For handbags or shoes the concept of “in” or “out” for the New Year is manageable. But not all of us are blessed with the resources — or patience — to re-do our interiors every year. But for new homeowners or those of us sick of 2004’s look, here what’s hip for 2014.
Who says decadent interiors are the sole dominion of hotels? “In 2014 we’ll be seeing a much more dramatic and glamorous décor scheme. Black is the new white for wall colour as the glamorous home is now the trend,” begins interior decorator Maayan Schwartz of The Room Studio. Vintage items and one-offs are on the rise and bland white walls are on the wane, in order to achieve what Schwartz calls a “wow factor.” If black is a bit much, try grey according to TREE managing director Kate Babington. “Grey is becoming a new trend in fashion and international design and gives a feeling of luxury and class especially on walls and is the perfect backdrop for different modern contemporary designs.”
Indigo Living’s John McLennan agrees on the glamour factor, adding, “Mid-century style will continue to be strong with its strong colours and bold patterns, wood and dark metals. You’ll see vintage Hollywood/art deco elements coming through, dramatic silhouettes, darker furniture and bold moody fabrics. It’s all about Hollywood glamour.” And that glamour extends to plumbed rooms, where the home spa movement is in full swing. “Free-standing bathtubs as a design element as opposed to built in bathtubs,” are in this year says Monique Interiors’ Monique McLintock. “There is a growing trend for more spa-like bathrooms.” In the kitchen, “Glamorous large light fixtures instead of simple pendant lights, jewel-coloured cabinets, surfaces that look similar to semi-precious stones or copper,” will do the trick notes Natasha Grays Interiors’ Grays. Speaking of copper, another big story is the resurgence of metals — chiefly copper agree McLintock and Grays. “It’s a perfect way to add some warmth to metal finishes that otherwise feel cold and hard at times,” says McLintock.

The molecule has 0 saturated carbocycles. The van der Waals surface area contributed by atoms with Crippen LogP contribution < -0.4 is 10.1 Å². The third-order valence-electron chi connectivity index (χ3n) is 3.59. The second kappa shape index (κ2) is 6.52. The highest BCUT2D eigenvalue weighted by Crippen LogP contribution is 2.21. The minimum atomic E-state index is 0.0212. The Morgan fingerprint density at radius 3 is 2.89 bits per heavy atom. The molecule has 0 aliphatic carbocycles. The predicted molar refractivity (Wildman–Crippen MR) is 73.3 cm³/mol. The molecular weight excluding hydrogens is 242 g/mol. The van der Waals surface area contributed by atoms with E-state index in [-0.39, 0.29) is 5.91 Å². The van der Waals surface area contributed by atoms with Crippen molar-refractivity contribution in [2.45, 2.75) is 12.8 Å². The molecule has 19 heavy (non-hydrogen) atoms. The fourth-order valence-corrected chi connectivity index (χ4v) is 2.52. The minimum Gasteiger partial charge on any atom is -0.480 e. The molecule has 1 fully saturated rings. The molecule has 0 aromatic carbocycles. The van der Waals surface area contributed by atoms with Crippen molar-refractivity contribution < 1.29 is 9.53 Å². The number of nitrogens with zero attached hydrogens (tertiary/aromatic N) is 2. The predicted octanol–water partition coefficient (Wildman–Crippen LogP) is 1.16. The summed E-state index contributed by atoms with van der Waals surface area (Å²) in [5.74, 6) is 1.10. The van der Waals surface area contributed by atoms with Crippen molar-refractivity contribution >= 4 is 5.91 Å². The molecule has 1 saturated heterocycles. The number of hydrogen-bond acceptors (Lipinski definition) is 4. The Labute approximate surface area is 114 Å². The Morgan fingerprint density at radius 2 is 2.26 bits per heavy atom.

There’s some style for geeks on the horizon too. According to Tequila Kola’s Managing Director Geoff Fuller, steam punk-inspired design is making inroads. “Inspired by New York in the 1920s, it’s industrial chic: Wood, metal, antiqued leather and industrial lighting.” Sticking with history, Fuller also sees flea market influenced vintage romance staking a claim on interiors. “Rich colours, nice velvets, opulence and a dash of decadence from yesteryear. The look is more feminine than masculine [where] Steam Punk is the opposite.” Grays also sees a move toward modern farmhouse styles, which is heavy on honey wood, natural skins, glass and steel.
Which is not to say there’s no room for the understated or the odd. “[Simplicity and minimalism] have been around for a number of years and will remain strong next year,” theorises McLintock. But mixed materials will also be on the radar. As McLennan sees it, interiors could include modern or traditional cut glass designs, “With added colour to make them more current in look and feel.” Schwartz agrees, pointing out similar concepts have emerged on fashion runways. “I think we’ll see a trend towards mix and match chameleon like décor … People are also opting for a more neutral base in which they can easily weave in the different style elements and also use stronger statement pieces.” In that vein, eclectic textiles (like corduroy) and colours and styles, “Flung together to get away from the matchy-matchy look,” are in adds Grays. And Babington agrees that bold patterns (that fit the space) for simple furniture will be an underlying theme, one that highlights clean design and natural materials.
On a prosaic note think U-sockets, simply a power socket with a USB port. “A big trend now is to add U-socket wall plugs for technology devices such as iPhones, gaming devices, digital cameras, Kindles and iPads,” stresses McLintock.
Finally, most agree that turquoise is the It colour for the year, but what would a survey be without a voice of healthy dissent. Babington cites the Pantone Colour Institute’s choice of radiant orchid for 2014. “Purple is an extremely vibrant colour so not for the faint hearted, though it does, of course, come in a variety of shades so you can also choose the one that suits your home. [It’s] complemented by olive, hunter greens, turquoise, teal, light yellow as well as grey.” Turquoise you say?